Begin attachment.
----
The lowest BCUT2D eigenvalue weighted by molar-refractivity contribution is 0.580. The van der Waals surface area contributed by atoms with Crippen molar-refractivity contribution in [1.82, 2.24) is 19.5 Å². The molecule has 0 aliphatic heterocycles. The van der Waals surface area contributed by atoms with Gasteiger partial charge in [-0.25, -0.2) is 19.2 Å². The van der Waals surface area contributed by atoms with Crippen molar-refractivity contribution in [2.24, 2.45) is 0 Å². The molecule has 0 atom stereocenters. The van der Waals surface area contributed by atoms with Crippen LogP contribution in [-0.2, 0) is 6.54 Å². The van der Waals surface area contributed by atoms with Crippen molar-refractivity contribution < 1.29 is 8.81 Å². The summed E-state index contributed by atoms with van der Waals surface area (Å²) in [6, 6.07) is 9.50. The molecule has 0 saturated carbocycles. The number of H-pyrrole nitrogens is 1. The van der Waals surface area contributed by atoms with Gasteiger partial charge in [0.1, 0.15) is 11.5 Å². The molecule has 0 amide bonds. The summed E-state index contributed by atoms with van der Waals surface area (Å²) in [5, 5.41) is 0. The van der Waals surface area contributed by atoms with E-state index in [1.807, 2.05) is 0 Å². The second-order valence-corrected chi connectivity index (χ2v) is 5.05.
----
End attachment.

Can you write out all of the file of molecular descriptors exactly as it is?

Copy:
The lowest BCUT2D eigenvalue weighted by molar-refractivity contribution is 0.580. The van der Waals surface area contributed by atoms with Crippen molar-refractivity contribution in [1.82, 2.24) is 19.5 Å². The molecule has 0 aliphatic heterocycles. The van der Waals surface area contributed by atoms with Gasteiger partial charge in [-0.25, -0.2) is 19.2 Å². The van der Waals surface area contributed by atoms with Crippen molar-refractivity contribution in [2.24, 2.45) is 0 Å². The molecule has 0 atom stereocenters. The van der Waals surface area contributed by atoms with Crippen LogP contribution in [-0.2, 0) is 6.54 Å². The van der Waals surface area contributed by atoms with Crippen molar-refractivity contribution < 1.29 is 8.81 Å². The summed E-state index contributed by atoms with van der Waals surface area (Å²) in [6, 6.07) is 9.50. The molecule has 0 saturated carbocycles. The number of H-pyrrole nitrogens is 1. The van der Waals surface area contributed by atoms with Gasteiger partial charge in [0.1, 0.15) is 11.5 Å². The molecule has 0 amide bonds. The summed E-state index contributed by atoms with van der Waals surface area (Å²) in [5, 5.41) is 0. The van der Waals surface area contributed by atoms with E-state index in [1.807, 2.05) is 0 Å². The second-order valence-corrected chi connectivity index (χ2v) is 5.05.